Sensor System Simulates Body Pressure

Sensor Products has donated its Tactilus body mapping pressure system to The Leonardo Museum in Salt Lake City, Utah, for an exhibition that involves simulating pressure points. The 'Under Pressure' exhibit is being shown at schools and libraries until the museum opens next year. It demonstrates how pressure between the body and a contacting object - such as a chair - can create pressure points and strain.

Joe Andrade, the exhibit developer and a professor of bio-engineering at the University of Utah, integrated it into a portable kiosk that teaches children and adults about surface-pressure body mapping. In pressure body mapping, sensors collect data from the force exerted by the human body as it touches another surface. This data is then converted into colour-coded body maps that correspond to different degrees of pressure.

Using this knowledge, designers and engineers modify products to produce more even distributions of pressure on the human body. By taking the load off areas with red hot spots, the locations of greatest pressure, products can become more comfortable, ergonomic and efficient. According to Sensor Products, its body mapping systems have been used to create customised mattresses and to allow golfers to change their swing after seeing how the force of their moving feet affects their shift and balance.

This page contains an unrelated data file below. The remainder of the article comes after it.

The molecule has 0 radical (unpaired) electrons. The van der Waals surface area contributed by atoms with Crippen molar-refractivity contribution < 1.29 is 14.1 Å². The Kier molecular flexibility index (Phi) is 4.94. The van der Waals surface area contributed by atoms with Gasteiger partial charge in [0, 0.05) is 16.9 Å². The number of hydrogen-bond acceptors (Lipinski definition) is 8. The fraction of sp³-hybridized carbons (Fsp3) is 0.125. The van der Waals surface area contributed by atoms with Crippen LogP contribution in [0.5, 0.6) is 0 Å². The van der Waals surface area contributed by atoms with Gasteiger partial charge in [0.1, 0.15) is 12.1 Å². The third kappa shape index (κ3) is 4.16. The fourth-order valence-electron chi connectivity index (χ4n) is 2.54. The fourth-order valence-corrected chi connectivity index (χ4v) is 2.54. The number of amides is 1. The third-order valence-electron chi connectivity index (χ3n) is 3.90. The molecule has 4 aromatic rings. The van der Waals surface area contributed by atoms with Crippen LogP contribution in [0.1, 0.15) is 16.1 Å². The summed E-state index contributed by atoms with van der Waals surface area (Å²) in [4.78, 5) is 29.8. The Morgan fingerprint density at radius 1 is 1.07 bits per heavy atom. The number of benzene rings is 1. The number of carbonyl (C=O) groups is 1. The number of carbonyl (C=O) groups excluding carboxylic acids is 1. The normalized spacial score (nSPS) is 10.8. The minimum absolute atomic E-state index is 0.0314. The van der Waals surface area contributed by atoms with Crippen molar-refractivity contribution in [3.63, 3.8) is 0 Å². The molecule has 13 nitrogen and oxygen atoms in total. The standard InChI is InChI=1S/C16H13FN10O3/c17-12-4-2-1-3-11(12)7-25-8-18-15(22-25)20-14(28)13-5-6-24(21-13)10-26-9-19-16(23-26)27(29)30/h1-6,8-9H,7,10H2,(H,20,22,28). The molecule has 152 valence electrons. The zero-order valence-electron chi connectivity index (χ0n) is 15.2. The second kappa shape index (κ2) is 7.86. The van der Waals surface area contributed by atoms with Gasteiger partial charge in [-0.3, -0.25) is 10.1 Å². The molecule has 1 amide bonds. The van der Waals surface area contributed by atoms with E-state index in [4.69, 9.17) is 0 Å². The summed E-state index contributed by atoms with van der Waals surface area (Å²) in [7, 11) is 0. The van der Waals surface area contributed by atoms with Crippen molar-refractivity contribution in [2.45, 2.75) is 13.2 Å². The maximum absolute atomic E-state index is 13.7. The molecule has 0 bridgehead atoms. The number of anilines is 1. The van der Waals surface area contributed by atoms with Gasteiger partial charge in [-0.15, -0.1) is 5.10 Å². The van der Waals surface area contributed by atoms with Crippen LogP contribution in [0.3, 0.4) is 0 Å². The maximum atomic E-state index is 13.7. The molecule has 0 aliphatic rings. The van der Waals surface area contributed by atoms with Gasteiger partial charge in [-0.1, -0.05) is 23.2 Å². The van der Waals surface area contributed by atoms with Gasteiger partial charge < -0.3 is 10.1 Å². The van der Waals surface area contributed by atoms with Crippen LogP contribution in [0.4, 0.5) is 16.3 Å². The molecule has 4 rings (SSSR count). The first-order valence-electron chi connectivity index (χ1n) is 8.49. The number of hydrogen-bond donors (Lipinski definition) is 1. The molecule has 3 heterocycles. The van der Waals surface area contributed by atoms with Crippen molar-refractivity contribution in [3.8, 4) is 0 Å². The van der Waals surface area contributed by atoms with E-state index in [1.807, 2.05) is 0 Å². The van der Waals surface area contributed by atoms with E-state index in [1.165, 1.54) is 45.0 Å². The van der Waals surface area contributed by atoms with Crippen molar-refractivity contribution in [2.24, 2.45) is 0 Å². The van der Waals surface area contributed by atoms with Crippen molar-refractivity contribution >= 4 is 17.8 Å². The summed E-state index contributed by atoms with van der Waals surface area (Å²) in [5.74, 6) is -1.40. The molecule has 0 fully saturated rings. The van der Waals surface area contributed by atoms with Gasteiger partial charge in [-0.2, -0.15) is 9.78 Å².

Pressure body mapping can help engineers to develop products that are not only more ergonomic but also less expensive to produce. A toothpaste manufacturer recently enlisted Sensor Products to help develop tubes that dispensed toothpaste within certain force parameters, but were of less costly material construction. The client assembled a focus group to test different types of prototype packaging with Tactilus and asked the test subjects to squeeze all the toothpaste out of the tube.

The pressure to squeeze was measured along the tube, with the common practice of rolling the tube up to exact every ounce of toothpaste also profiled. The project established real quantitative as well as qualitative measurement of squeezing effort. This created a baseline that packaging engineers could use in the future to precisely measure and improve product standards.


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